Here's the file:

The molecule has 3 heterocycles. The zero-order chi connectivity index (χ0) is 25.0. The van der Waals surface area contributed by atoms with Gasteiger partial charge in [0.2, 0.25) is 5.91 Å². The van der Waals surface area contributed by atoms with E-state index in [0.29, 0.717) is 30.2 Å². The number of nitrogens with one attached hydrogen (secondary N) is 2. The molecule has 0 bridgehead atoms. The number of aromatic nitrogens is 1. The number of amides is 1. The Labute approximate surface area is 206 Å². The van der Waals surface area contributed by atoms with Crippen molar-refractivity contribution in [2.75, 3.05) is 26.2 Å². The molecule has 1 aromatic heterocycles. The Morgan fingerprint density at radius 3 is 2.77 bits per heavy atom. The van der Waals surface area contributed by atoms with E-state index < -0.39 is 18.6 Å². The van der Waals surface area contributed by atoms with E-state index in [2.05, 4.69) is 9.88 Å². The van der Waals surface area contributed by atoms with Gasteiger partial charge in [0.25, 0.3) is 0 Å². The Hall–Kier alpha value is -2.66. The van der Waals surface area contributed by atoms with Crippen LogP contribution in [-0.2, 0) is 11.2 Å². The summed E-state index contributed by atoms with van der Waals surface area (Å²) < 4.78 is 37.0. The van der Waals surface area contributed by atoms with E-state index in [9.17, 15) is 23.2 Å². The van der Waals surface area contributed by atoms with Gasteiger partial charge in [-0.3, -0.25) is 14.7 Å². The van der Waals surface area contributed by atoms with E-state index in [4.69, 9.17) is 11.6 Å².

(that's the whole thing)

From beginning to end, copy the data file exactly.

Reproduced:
The molecule has 3 heterocycles. The zero-order chi connectivity index (χ0) is 25.0. The van der Waals surface area contributed by atoms with Gasteiger partial charge in [0.2, 0.25) is 5.91 Å². The van der Waals surface area contributed by atoms with E-state index in [0.29, 0.717) is 30.2 Å². The number of nitrogens with one attached hydrogen (secondary N) is 2. The molecule has 0 bridgehead atoms. The number of aromatic nitrogens is 1. The number of amides is 1. The Labute approximate surface area is 206 Å². The van der Waals surface area contributed by atoms with Crippen molar-refractivity contribution in [2.75, 3.05) is 26.2 Å². The molecule has 1 aromatic heterocycles. The Morgan fingerprint density at radius 3 is 2.77 bits per heavy atom. The van der Waals surface area contributed by atoms with E-state index < -0.39 is 18.6 Å². The van der Waals surface area contributed by atoms with E-state index in [2.05, 4.69) is 9.88 Å². The van der Waals surface area contributed by atoms with Gasteiger partial charge in [0.25, 0.3) is 0 Å². The Hall–Kier alpha value is -2.66. The van der Waals surface area contributed by atoms with Crippen LogP contribution in [-0.2, 0) is 11.2 Å². The summed E-state index contributed by atoms with van der Waals surface area (Å²) < 4.78 is 37.0. The van der Waals surface area contributed by atoms with E-state index in [9.17, 15) is 23.2 Å². The van der Waals surface area contributed by atoms with Gasteiger partial charge in [-0.3, -0.25) is 14.7 Å². The van der Waals surface area contributed by atoms with E-state index in [4.69, 9.17) is 11.6 Å².